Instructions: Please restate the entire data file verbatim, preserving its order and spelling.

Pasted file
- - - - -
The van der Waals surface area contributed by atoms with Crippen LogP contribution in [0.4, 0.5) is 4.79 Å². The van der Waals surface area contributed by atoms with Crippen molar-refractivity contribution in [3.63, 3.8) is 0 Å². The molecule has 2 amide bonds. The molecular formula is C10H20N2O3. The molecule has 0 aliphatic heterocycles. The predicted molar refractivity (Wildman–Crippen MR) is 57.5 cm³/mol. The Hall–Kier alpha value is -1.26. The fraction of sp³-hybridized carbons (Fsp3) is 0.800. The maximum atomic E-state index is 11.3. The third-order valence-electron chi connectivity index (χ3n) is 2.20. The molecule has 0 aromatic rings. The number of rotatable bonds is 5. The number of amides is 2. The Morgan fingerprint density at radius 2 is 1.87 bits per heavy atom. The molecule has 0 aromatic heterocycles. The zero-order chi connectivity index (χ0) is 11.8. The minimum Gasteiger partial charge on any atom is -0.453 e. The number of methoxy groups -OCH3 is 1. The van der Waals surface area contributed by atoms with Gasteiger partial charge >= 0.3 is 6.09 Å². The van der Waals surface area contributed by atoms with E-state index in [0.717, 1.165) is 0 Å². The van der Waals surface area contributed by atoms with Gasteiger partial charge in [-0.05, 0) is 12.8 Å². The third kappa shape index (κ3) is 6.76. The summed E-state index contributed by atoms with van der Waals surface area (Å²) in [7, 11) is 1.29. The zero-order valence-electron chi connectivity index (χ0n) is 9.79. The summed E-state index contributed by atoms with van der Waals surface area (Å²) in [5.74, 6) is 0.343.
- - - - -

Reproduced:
The van der Waals surface area contributed by atoms with Crippen LogP contribution in [0.4, 0.5) is 4.79 Å². The van der Waals surface area contributed by atoms with Crippen molar-refractivity contribution in [3.63, 3.8) is 0 Å². The molecule has 2 amide bonds. The molecular formula is C10H20N2O3. The molecule has 0 aliphatic heterocycles. The predicted molar refractivity (Wildman–Crippen MR) is 57.5 cm³/mol. The Hall–Kier alpha value is -1.26. The fraction of sp³-hybridized carbons (Fsp3) is 0.800. The maximum atomic E-state index is 11.3. The third-order valence-electron chi connectivity index (χ3n) is 2.20. The molecule has 0 aromatic rings. The number of rotatable bonds is 5. The number of amides is 2. The Morgan fingerprint density at radius 2 is 1.87 bits per heavy atom. The molecule has 0 aromatic heterocycles. The zero-order chi connectivity index (χ0) is 11.8. The minimum Gasteiger partial charge on any atom is -0.453 e. The number of methoxy groups -OCH3 is 1. The van der Waals surface area contributed by atoms with Gasteiger partial charge >= 0.3 is 6.09 Å². The van der Waals surface area contributed by atoms with E-state index in [0.717, 1.165) is 0 Å². The van der Waals surface area contributed by atoms with Gasteiger partial charge in [-0.05, 0) is 12.8 Å². The third kappa shape index (κ3) is 6.76. The summed E-state index contributed by atoms with van der Waals surface area (Å²) in [7, 11) is 1.29. The zero-order valence-electron chi connectivity index (χ0n) is 9.79. The summed E-state index contributed by atoms with van der Waals surface area (Å²) in [5.74, 6) is 0.343.